He knew better than to nod. In truth, he had no clue how to respond.
“Pray, Mr. Darcy, might I share with you my opinions of the male population as bluntly as you have done mine?” Before he could answer, she continued. “For I view them…you… in the same measure as you do us. I find men to be unbending, selfish, discriminatory, arrogant, prideful, callous, uncaring, and ignorant as to the affairs of their own household. Now, what have you to say for yourself, sir? Can you adequately defend yourself against my charges?”
Her countenance showed her confidence in her belief that he would fail should he try.
“I do not believe I can.” He honestly admitted. “Nonetheless, you are excessively harsh, Miss Elizabeth, as…”
She sneered, and he knew he was in trouble. “She is tolerable, but not handsome enough to tempt me. I am in no humour at present to give consequence to young ladies who are slighted by other men.”
“What? How?” He clasped his hand over his mouth so hard he could feel the sensitive skin behind his lips press into his teeth. His humiliation was complete. “You heard. I understand why you think ill of me.”
“Those were not the words of a gentleman.” She huffed. “Do you wonder, then, why I easily lump you in with every other stubborn male of my acquaintance? A woman has little protection against the whims and opinions of the men in her household. Thus, a female with the full use of her thinking faculties will not rush into attaching herself to just anyone who comes her way. You see, sir, daily we may spend hours tending to our needlework as expected by society, receiving callers who share the news of the neighborhood. Our lives may appear, to an ignorant eye, to be stagnant and useless, yet, I know of not one female who does not long for something more.”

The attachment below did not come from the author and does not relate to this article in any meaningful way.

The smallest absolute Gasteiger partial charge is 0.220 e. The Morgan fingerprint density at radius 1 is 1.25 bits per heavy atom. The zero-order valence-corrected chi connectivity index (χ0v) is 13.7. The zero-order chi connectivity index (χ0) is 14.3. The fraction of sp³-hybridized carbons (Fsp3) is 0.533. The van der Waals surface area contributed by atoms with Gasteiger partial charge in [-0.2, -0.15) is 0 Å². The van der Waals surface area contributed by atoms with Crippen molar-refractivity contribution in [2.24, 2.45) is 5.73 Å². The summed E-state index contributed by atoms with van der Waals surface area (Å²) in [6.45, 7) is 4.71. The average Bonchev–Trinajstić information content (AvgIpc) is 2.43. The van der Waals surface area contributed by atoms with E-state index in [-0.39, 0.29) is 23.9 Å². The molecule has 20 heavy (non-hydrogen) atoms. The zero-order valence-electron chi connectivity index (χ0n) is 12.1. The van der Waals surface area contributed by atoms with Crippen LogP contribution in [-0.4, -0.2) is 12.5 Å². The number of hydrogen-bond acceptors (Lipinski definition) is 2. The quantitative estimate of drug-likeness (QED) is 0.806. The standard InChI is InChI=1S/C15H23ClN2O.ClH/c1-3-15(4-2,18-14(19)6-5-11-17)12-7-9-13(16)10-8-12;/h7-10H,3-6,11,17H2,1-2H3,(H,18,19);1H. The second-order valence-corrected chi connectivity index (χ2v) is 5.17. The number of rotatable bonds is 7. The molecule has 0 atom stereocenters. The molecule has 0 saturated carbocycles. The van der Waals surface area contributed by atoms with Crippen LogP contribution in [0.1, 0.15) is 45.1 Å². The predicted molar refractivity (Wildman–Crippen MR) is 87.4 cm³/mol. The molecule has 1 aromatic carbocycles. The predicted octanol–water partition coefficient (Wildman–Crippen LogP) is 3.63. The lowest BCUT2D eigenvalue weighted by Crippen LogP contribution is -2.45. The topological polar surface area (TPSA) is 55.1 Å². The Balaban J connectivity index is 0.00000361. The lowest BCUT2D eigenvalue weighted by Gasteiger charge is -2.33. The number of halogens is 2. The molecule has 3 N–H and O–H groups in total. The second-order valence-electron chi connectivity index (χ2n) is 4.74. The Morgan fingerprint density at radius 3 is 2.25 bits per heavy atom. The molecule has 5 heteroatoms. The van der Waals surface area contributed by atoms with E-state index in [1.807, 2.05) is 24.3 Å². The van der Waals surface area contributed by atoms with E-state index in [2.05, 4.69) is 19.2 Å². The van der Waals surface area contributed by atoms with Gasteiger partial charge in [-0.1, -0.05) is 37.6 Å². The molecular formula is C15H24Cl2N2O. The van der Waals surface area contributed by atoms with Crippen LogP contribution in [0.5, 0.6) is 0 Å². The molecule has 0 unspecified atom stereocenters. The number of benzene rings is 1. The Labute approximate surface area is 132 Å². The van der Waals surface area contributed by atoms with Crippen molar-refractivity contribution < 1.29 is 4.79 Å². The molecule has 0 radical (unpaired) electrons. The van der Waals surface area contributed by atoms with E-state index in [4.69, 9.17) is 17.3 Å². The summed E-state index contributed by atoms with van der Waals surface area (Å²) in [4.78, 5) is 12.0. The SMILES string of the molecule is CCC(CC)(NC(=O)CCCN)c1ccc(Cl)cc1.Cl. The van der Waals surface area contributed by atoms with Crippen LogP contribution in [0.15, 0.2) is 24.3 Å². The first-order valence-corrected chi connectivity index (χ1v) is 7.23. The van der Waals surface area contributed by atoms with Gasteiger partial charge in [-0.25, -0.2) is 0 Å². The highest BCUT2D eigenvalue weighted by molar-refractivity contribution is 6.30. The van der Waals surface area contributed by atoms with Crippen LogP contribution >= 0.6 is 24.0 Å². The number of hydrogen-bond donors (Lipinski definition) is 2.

This must be the reason the eldest Miss Bennet was unwed.
Wait! What? Something more? He had to ask. “Such as?”
Sweeping her hands out to the side, she replied, “We want the same as you, I would imagine. A secure, comfortable home filled with happiness and joy. Good health for ourselves and our family. Wealth enough to sustain us. A sense of purpose. A measure of adventure. A lifetime of learning new things and experiencing life to the full. We do not want oppression, nor do we want to have our opinions disregarded. Like you, we know our worth and we long for someone to recognize and acknowledge the same. Are we so different?”
He studied her as intently as she had done him. To his shame, he had grouped all females into the opinion of being, in all honesty, boring. Shaking his head as he finally realized the accuracy of her words, he admitted, “No, we are much the same.”
“You are surprised, are you not?” Her head tilted as the sunlight sparkled from her irises.
“I am, indeed.” Unintentionally, he stepped closer. He wanted…no, he needed to fix this if possible—to repair her low opinion of him. “Besides my horrid comment at the assembly, which I now discern was blatantly untrue, is it your father, then, who has caused your turmoil and pain?”